Hangsaman – RIP IX Book I

My first read for Readers Imbibing Peril IX is Shirley Jackson’s Hangsaman which, as Francine Prose writes in her foreword (though I never read forewords before only afterward), is a weird book.   Naturally, you might be thinking, that’s why you read it for R.I.P.   But even for a weird book, it’s a weird book.  It was only her second novel and I think she was still honing her craft and experimenting.   It’s third person narration that reads like first.   You never leave Natalie’s, the 17 year old college student, perspective.   You know at least partly what she’s thinking from the beginning as she has an interior dialogue with an imaginary detective grilling her like she’s the femme fatale in a Bogart movie which runs concurrently with her interactions with her family.   So you know from the get-go that this is a strange chick.   Why she’s so strange is never made clear.   Very little is ever made clear, actually, so if you like things tidied up at the end, skip this one.

hangsaman

I love this cover which makes you think she’s being chased by evil nuns.   There aren’t any.

In the first part you meet Natalie and her family who while disagreeable in a number of ways, seem to be fairly normal.   Her father’s a pompous academic, her mother’s a disillusioned alcoholic, and her brother’s mostly not there.   The formality they live by is alien to me, but that could be because the novel was published in 1951.   Then again, there may be families today who live like strangers in the same house.   But we have to bear in mind this is all seen through the filter of Natalie’s worldview, which is alternately like she just recently landed on the planet and knows almost nothing and extremely perceptive and analytical.

And all the time I’m reading this I’m wondering how much of Shirley Jackson there is in Natalie.   And her mother.   And how much of her husband in the father whose name is Arnold Waite.   [Dan Kois in Slate wrote “it’s the kind of book that sends you searching immediately for other people’s ideas of what it is you’ve just read.” Yes.   Yes, it is.]   In Googling Arnold Waite and Stanley Edgar Hyman (Jackson’s husband) to try to figure out if anyone wrote about the similarities, I stumbled on Arthur Edward Waite who wrote magic books and co-created the Rider Waite tarot deck which is one of the most common around.   The other character who reminded me of Stanley (and the reason I was Googling this was I read the biography too many years ago to remember) was Arthur the English teacher at the college Natalie goes to.   Arthur’s a real piece of work – married a student, continues to engage with current students inappropriately, is disgusted by his wife’s drinking, yet makes pitchers of martinis and leaves them at the house all ready to drink.

Natalie’s father walks around the party he’s hosting with his arm around some young thing while her mother is stuck in the kitchen trying to make sure there’s enough food to feed everyone.   Arnold never knows how many he’s invited.  She tries at one point to warn Natalie about marriage and what’s in it for the wife.  The same theme comes up in the second part where Elizabeth, Arthur’s young wife who should still be a student, says coldly to a sanctimonious former classmate of hers “Have you ever scrubbed a floor?”   One of the messages in this book is that it doesn’t matter how smart a woman is, how well she does in school, how intellectual she is, she’s going to end up scrubbing floors unless she’s rich.   Fortunately that has somewhat changed in 63 years, but not nearly enough.    Stanley was described in one place (I don’t know where, sorry) as “never doing anything practical if he could help it.”   He had a sweet deal – taught, flirted with students, collected stuff, threw parties, generally had a good time, while Jackson got to do everything to take care of the kids, the house, chauffeur him around, and squeeze in her writing where she could.   She apparently dealt with this by being a lousy housekeeper and some serious self-medication.   I don’t blame her in the least.  Is there anything less interesting than scrubbing a floor?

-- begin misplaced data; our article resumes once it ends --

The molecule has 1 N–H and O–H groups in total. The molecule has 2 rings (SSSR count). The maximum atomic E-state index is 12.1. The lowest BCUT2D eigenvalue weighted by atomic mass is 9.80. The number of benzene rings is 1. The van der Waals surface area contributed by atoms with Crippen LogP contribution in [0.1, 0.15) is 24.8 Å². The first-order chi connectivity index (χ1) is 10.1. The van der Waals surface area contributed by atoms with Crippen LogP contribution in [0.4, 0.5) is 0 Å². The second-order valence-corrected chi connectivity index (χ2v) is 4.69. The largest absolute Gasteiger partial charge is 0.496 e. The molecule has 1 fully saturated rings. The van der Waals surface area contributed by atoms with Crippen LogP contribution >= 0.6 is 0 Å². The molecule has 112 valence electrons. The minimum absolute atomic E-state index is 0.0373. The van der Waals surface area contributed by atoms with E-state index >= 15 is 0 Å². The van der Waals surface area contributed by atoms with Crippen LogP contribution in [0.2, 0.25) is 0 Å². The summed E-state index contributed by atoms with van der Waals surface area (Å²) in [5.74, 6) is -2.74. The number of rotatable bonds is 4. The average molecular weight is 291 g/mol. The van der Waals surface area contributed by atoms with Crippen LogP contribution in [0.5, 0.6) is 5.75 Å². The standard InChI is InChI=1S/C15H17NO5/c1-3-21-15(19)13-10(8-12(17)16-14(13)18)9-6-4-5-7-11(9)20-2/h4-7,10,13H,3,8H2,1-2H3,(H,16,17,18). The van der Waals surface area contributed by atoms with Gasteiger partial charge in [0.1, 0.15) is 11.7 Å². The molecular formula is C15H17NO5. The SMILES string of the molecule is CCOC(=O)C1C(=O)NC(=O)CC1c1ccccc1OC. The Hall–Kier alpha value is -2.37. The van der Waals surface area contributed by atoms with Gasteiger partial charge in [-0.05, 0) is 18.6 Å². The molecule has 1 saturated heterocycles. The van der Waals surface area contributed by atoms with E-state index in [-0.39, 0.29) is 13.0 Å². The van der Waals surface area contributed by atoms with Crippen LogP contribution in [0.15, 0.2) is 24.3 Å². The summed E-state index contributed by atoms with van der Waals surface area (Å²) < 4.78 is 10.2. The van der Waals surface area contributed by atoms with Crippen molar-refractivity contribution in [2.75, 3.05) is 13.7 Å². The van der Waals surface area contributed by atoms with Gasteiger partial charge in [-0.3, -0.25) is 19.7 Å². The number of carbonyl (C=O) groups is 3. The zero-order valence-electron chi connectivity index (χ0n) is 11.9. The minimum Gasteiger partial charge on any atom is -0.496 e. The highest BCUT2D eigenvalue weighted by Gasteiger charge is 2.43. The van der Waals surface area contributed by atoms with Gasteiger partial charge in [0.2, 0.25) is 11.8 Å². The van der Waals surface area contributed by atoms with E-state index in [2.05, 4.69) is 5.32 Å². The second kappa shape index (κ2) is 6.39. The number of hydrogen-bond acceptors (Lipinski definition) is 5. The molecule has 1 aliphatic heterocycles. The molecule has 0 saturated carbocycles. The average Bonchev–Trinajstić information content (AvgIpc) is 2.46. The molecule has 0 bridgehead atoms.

But I see I’m really off-topic.  As you can tell, that resonated with me.   As for the rest of the book, it is alternately highly readable and obscurely bizarre.   You never know if anything is real.  The whole third section revolves around her friendship, the only one, with a girl in the college whom she actually likes and enjoys spending time with – a girl as strange and outcast as herself.  They seem to pose a united front against the snobby, conventional, and cruel girls of the college and you think perhaps Natalie will be all right now she’s found this friend, or perhaps like Leopold and Loeb they will bring out the worst in each other and become even less fit to survive in the world.   It’s impossible to say because you never know how much is real and how much is Natalie’s imagination.

If you only read one Shirley Jackson, go with Hill House or We Have Always Lived in the Castle – she’s surer of her craft, still telling the story of awkward social misfits and strange semi-supernatural goings on, but they are written by a woman who was a master of her craft at that point.   Hangsaman though is possibly more interesting because it’s not polished and offers what I believe is a window on her own unhappiness.   No idea what her husband thought of it.   To me it reads like a double indictment of him as a person and of herself for falling into the trap, but it was 1950, that was a woman’s life and there was no use complaining about it.  If you didn’t marry, you were a failure.   If you did, you cooked and scrubbed and took care of the kids and if there was any time leftover you could scribble your little stories.

Book the First complete

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